Much of the lake is set aside for migrating wildlife, but boating is allowed within 200 yards of the upper and lower dams between mid-April and the end of September.
The Deer Flat Wildlife Refuge Visitor Center is close by and has interpretive displays, a wildlife viewing area and hands-on activities for kids.
4. Ford Idaho Center
One asset that brings a lot of visitors to Nampa is this massive complex of sports and entertainment venues in the northeast of the city.
Established in the mid-1990s, the Ford Idaho Center is the largest facility of its kind in the Pacific Northwest, comprising the 12,279-capacity Ford Arena for a slew of major concerts and sports events, along with the 10,500-capacity Ford Amphitheater, which has hosted the likes of Bob Dylan, Shania Twain and James Taylor.
Added to these are the Ford Theater and the 110-acre Horse Park, the leading horse facility in the Northwest.
This brings us to the biggest event on the center’s calendar: The Snake River Stampede rodeo goes down during the third week of July and takes its place among the top 12 rodeos recognized by the Professional Rodeo Cowboys Association.
There’s a lot going on both in Nampa and at the Ford Idaho Center during these five days, from parades to rope & run to mutton busting and a Miss Rodeo Idaho Competition.
5. Nampa Farmers’ Market
Setting up on Saturday mornings, April to October, rain or shine, the Nampa Farmers’ Market has been running for more than three decades.
This Nampa institution brings an added bustle to the Historic Downtown and over time has grown to average 60 to 70 vendors every week.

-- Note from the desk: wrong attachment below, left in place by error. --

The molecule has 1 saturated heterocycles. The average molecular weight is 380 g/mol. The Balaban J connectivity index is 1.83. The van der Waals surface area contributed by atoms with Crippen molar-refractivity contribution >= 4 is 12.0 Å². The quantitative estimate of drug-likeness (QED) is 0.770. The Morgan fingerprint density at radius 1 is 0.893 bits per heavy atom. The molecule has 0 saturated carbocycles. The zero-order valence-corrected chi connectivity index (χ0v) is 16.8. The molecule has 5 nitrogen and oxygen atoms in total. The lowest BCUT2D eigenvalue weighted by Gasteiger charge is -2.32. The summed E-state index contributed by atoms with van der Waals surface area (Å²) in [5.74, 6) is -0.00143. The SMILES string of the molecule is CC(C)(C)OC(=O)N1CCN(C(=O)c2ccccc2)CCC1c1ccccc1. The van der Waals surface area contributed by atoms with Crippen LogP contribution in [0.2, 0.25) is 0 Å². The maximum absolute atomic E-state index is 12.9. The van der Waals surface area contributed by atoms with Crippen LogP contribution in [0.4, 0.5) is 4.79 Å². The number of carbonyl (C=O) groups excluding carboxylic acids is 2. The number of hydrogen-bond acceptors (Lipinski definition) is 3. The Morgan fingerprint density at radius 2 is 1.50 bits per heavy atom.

There’s always an inviting selection of seasonal fruit and vegetables, as well as specialty foods like organic herbs, local honey, jams, chocolate truffles and freshly roasted coffee.
The market also has a contingent of craft vendors, weekly live entertainment and a range of ready to eat food, like Hawaiian-style shave ice, Tex Mex or gourmet hot dogs.
6. Lakeview Park
The oldest park in Nampa covers 44 acres on what used to be a homestead dating back to 1888.
This is the origin of the name, which refers to a man-made reservoir that used to be on the property.
The lake is long gone, but the name remains, along with the creek that fed it. As well as beautiful mature trees, a rose garden and ample, lush lawns, there’s a ton of facilities at Lakeview Park.
To name a few, you’ve got areas for baseball/softball, soccer, basketball, as well as a pool, bike trail, horseshoe pits, picnic shelters, a duck pond, volleyball court and amphitheater.
The pool, which has beach entry, is suited to smaller swimmers and complemented by lots of splash pad water features.
7. Vizcaya Winery
The closest of all the wineries in the region is a mere ten minutes from downtown Nampa on Greenhurst Road.
The vintners started out in 2004, growing grapes for other wineries at their Windy Ridge and Vizcaya vineyards in Meridian and Kuna, before starting to produce their own wine.